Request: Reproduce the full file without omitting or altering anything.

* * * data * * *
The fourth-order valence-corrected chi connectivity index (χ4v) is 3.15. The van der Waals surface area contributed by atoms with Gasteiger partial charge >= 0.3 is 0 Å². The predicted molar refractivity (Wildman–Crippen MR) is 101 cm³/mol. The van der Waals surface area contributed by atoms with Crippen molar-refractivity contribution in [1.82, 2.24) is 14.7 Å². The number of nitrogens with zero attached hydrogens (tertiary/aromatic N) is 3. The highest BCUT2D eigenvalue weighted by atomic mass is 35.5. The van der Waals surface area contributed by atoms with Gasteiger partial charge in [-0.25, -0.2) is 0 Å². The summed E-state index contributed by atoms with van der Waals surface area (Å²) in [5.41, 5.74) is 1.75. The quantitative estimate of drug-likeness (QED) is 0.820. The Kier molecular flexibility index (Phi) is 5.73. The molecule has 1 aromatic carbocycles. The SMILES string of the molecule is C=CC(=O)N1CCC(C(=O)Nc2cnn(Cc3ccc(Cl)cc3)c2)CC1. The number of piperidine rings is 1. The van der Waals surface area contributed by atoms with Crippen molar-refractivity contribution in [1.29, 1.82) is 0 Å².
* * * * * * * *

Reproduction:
The fourth-order valence-corrected chi connectivity index (χ4v) is 3.15. The van der Waals surface area contributed by atoms with Gasteiger partial charge >= 0.3 is 0 Å². The predicted molar refractivity (Wildman–Crippen MR) is 101 cm³/mol. The van der Waals surface area contributed by atoms with Crippen molar-refractivity contribution in [1.82, 2.24) is 14.7 Å². The number of nitrogens with zero attached hydrogens (tertiary/aromatic N) is 3. The highest BCUT2D eigenvalue weighted by atomic mass is 35.5. The van der Waals surface area contributed by atoms with Gasteiger partial charge in [-0.25, -0.2) is 0 Å². The summed E-state index contributed by atoms with van der Waals surface area (Å²) in [5.41, 5.74) is 1.75. The quantitative estimate of drug-likeness (QED) is 0.820. The Kier molecular flexibility index (Phi) is 5.73. The molecule has 1 aromatic carbocycles. The SMILES string of the molecule is C=CC(=O)N1CCC(C(=O)Nc2cnn(Cc3ccc(Cl)cc3)c2)CC1. The number of piperidine rings is 1. The van der Waals surface area contributed by atoms with Crippen molar-refractivity contribution in [1.29, 1.82) is 0 Å².